Seven Southern states enacted laws along these lines. Briggs documents caseworkers telling mothers that if they wanted to stay on the rolls, they needed to relinquish their sons and daughters to foster care.
One of those seven states was Louisiana. In 1960, after New Orleans faced a court decision requiring it to racially integrate city schools, Gov. Jimmie Davis and the legislature announced a "segregation package" of new laws to stop the desegregation order. Most were deemed illegal by the federal courts, but one that survived was a "suitable home" provision intended to prohibit 23,000 children from receiving welfare. Black New Orleans residents considered the rule a political punishment and turned it into a national and international issue. Black civil rights groups and white allies organized "Operation Feed the Babies" to collect food, clothing, and funds for the threatened families. Aid came from as far away as England.
The statute was overturned. But in 1961, the federal Department of Health, Education, and Welfare mandated that children could be removed from homes deemed "unsuitable"—including because of a mother's extramarital sex and cohabitation—if the mom refused to "rehabilitate." Not until 1968 did the Supreme Court forbid welfare bureaucrats from investigating poor parents' sex lives. In the meantime, the foster care system swelled with black and brown children.
While compulsory boarding school attendance for Native American children was abolished in the 1930s, Briggs notes that it was quickly replaced: White welfare workers were soon coming on to reservations to evaluate children's need for foster care. Particularly vulnerable to being taken were children whose mothers weren't married or whose caretakers were extended family, such as grandmothers. (Grandparents were considered too old to raise children.) Again, foster care numbers burgeoned. By the 1970s in North Dakota, Native Americans constituted only 2 percent of the state's population but half of the children in foster care.
Sustained activism by Native Americans resulted in the 1978 Indian Child Welfare Act, which mandated that tribal governments, not white-dominated county welfare departments, decide whether Native children should stay with their families. But it's not clear whether the situation improved. One federal study found that a third of Native children were still in out-of-home care in the mid-1980s.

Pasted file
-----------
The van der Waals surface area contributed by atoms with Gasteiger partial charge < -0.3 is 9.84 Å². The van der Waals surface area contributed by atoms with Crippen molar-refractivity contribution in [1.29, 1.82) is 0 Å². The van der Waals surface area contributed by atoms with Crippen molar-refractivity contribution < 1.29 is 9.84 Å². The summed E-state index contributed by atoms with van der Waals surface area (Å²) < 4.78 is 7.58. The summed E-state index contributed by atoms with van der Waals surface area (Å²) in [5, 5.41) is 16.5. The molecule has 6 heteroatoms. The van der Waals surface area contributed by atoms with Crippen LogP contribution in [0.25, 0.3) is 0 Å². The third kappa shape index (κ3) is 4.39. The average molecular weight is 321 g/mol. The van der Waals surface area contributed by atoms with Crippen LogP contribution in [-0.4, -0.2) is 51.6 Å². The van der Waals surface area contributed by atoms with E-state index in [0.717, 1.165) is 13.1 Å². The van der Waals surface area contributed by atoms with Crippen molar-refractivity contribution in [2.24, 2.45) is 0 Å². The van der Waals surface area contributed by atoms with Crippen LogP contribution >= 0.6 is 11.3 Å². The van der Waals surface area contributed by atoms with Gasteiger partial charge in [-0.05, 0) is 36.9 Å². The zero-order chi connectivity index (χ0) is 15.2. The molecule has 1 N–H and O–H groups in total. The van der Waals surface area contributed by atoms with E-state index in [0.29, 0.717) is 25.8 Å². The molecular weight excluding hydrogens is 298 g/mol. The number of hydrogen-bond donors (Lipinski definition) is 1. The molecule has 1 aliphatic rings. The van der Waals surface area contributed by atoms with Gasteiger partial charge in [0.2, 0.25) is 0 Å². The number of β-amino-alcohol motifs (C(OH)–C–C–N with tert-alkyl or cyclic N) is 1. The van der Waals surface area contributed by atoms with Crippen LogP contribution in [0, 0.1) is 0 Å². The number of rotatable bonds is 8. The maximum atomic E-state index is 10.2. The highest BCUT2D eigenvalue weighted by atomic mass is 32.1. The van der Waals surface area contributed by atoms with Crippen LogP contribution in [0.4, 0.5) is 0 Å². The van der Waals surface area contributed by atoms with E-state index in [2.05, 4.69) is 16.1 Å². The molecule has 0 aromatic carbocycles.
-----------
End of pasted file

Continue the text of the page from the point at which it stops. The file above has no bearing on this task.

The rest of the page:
Meanwhile, the separation of American children from their American parents continued with a vengeance, mainly because of the drug war. This too fell more heavily on the poor, thanks in part to mandatory minimum sentences for possession of crack—a relatively affordable drug—compared to much lighter sentencing for crack's monied-people cousin, powder cocaine. Black children entered foster care at an alarming pace as crack charges put their parents in prison. Incarceration rates for women tripled in the 1980s, and four out of five black women in jail or prison had children living with them when they were arrested. Today 10 million American kids, including one in nine black children, have a parent who has been locked up.
Briggs also decries the criminalization of pregnant women who test positive for illegal drugs or alcohol. Many of us remember the '80s and '90s press panic about "crack babies" with permanently destroyed brains. These babies' abnormal symptoms turned out to be short-lived and mostly due to other conditions related to their mothers' poverty. During the same period, fetal alcohol syndrome in newborns became a concern. It's a medically valid one, although maternal drinking's worst effects on babies are also tied to poverty. But rather than seeking to address the poverty, authorities arrest the pregnant mothers and take their older children. Native women are disproportionately prosecuted. Briggs notes that the most avid supporters of criminalizing women for mistreating their unborn fetuses are people who are trying to overturn Roe v. Wade.
So the family separations of 2018 were hardly the first time the government unjustly tore kids from their parents, and they probably won't be the last time either. Then–Homeland Security Secretary Kirstjen Nielsen said it best while explaining why she thought taking children from their parents on the border was OK. It was "no different," she explained, "than what we do every day in every part of the United States."